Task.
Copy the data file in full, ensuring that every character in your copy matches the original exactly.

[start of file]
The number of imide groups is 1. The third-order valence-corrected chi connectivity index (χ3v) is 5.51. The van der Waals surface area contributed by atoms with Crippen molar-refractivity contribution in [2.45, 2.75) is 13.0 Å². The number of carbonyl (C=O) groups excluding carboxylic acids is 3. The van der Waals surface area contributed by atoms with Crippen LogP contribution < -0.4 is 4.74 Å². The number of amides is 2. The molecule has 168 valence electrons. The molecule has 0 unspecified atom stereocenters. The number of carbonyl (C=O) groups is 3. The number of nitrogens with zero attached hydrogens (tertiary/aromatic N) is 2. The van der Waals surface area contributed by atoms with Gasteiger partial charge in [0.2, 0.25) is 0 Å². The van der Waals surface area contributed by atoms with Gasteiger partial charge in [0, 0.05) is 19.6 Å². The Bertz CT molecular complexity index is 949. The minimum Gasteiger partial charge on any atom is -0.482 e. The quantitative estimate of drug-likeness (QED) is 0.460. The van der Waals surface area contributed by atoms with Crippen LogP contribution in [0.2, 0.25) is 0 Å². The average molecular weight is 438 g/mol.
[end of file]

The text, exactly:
The number of imide groups is 1. The third-order valence-corrected chi connectivity index (χ3v) is 5.51. The van der Waals surface area contributed by atoms with Crippen molar-refractivity contribution in [2.45, 2.75) is 13.0 Å². The number of carbonyl (C=O) groups excluding carboxylic acids is 3. The van der Waals surface area contributed by atoms with Crippen LogP contribution < -0.4 is 4.74 Å². The number of amides is 2. The molecule has 168 valence electrons. The molecule has 0 unspecified atom stereocenters. The number of carbonyl (C=O) groups is 3. The number of nitrogens with zero attached hydrogens (tertiary/aromatic N) is 2. The van der Waals surface area contributed by atoms with Gasteiger partial charge in [0.2, 0.25) is 0 Å². The van der Waals surface area contributed by atoms with Gasteiger partial charge in [0, 0.05) is 19.6 Å². The Bertz CT molecular complexity index is 949. The minimum Gasteiger partial charge on any atom is -0.482 e. The quantitative estimate of drug-likeness (QED) is 0.460. The van der Waals surface area contributed by atoms with Crippen LogP contribution in [0.2, 0.25) is 0 Å². The average molecular weight is 438 g/mol.